The Court of Appeal (Criminal Division) has issued judgment in relation to ten appeals against sentences imposed for convictions arising from the August disorder.
On 20th August, in a post related to the August disorder, Law and Lawyers looked at relevant sentencing principles and also at the views arrived at by the Crown Court judiciary in Manchester. It was clear, even at that stage, that the context of widespread disorder would be seen as a serious aggravation of offences such as burglary, theft and handling stolen goods. The 20th August post commented that – “It must be doubtful whether the Court of Appeal would adopt a substantially different viewpoint” to that of the Manchester judiciary.
This has proved to be the case though the Court of Appeal said that it is inappropriate for Crown Court judges to “issue, or appear to be issuing, sentencing guidelines.” That is a task for
the Court of Appeal and the Sentencing Council – and the court and council have a relationship of “mutual respect and comity.”
In a 1996 episode of The Simpsons, a bear frightens residents of Springfield by strolling down from the mountains. Homer rallies an unruly mob and convinces the town mayor to create a state of the art Bear Patrol, including branded stealth bombers. All is well until Homer receives his pay cheque, which includes an additional $5 “bear tax”.
Which of the proposed responses to this month’s rioting and looting will be a bear patrol, that is a disproportionate and expensive response prompted by an unruly mob of citizens demanding action?
In the wake of the recent violence in cities across England, the police have been releasing photographs of individuals in an appeal to the public for assistance in identifying them and bringing them to justice.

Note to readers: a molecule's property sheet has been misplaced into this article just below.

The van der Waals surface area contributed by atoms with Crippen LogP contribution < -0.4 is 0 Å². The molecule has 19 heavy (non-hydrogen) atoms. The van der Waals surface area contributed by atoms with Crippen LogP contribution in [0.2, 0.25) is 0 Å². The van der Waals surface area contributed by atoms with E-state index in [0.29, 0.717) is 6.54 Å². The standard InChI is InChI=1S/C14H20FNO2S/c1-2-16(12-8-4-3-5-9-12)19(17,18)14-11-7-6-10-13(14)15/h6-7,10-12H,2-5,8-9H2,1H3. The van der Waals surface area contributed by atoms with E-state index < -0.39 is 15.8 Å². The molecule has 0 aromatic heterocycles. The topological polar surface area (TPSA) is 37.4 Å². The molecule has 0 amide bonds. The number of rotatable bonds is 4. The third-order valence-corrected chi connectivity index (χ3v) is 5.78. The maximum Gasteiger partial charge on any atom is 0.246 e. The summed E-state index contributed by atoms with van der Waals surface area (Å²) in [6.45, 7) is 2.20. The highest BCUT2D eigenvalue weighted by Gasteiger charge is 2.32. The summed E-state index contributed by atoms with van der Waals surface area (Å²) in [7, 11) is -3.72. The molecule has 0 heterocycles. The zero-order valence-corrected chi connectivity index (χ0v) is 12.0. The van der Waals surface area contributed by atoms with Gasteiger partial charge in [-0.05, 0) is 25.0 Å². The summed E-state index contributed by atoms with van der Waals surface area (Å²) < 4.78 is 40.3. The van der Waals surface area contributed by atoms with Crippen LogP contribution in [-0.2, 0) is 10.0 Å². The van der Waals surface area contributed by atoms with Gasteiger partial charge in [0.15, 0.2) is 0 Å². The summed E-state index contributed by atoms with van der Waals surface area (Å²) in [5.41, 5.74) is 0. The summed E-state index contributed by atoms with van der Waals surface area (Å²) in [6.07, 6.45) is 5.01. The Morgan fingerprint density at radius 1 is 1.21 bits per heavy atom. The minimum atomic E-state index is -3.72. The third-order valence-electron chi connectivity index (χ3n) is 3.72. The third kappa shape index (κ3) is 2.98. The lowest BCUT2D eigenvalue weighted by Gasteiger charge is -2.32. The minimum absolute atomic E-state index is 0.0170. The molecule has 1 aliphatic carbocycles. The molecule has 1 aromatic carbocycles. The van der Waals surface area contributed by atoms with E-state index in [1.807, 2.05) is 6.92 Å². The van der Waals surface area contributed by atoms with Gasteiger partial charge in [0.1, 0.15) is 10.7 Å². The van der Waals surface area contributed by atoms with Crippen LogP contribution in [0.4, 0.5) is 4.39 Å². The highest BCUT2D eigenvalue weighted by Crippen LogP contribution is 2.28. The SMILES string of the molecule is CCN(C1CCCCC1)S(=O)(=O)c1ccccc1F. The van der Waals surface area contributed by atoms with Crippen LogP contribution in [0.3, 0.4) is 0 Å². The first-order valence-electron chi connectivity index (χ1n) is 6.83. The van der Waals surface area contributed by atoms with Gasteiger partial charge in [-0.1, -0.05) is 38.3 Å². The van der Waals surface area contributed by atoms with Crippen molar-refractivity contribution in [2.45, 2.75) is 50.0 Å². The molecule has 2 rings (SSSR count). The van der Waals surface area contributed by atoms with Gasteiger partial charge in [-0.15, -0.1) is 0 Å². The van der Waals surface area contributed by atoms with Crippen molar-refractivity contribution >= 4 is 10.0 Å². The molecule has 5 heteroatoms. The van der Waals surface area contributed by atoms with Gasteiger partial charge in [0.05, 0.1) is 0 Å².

As the crisis has developed, politicians and police spokespeople have professed a strong intention to ensure that all the rioters and looters face the consequences of their actions. As of this morning, in London alone 888 people have been arrested and 371 people have been charged with offences relating to their involvement in the riots, and courts in London, Manchester and Solihull have remained open through the night in order to process these cases as swiftly as possible. Yet with the number of people involved likely to be in the thousands, there are many more who remain unidentified.
New and social media have seen almost blanket coverage of the events, so I have little to add, save to link to some interesting legal coverage of the issues involving policing policy, blaming social media, vigilante justice, journalists’ rights and paying for damage under riot law.
One issue which sadly has not arisen from these riots is freedom of speech; it would appear that there has been little sense or motive behind the violence following the initial catalyst.
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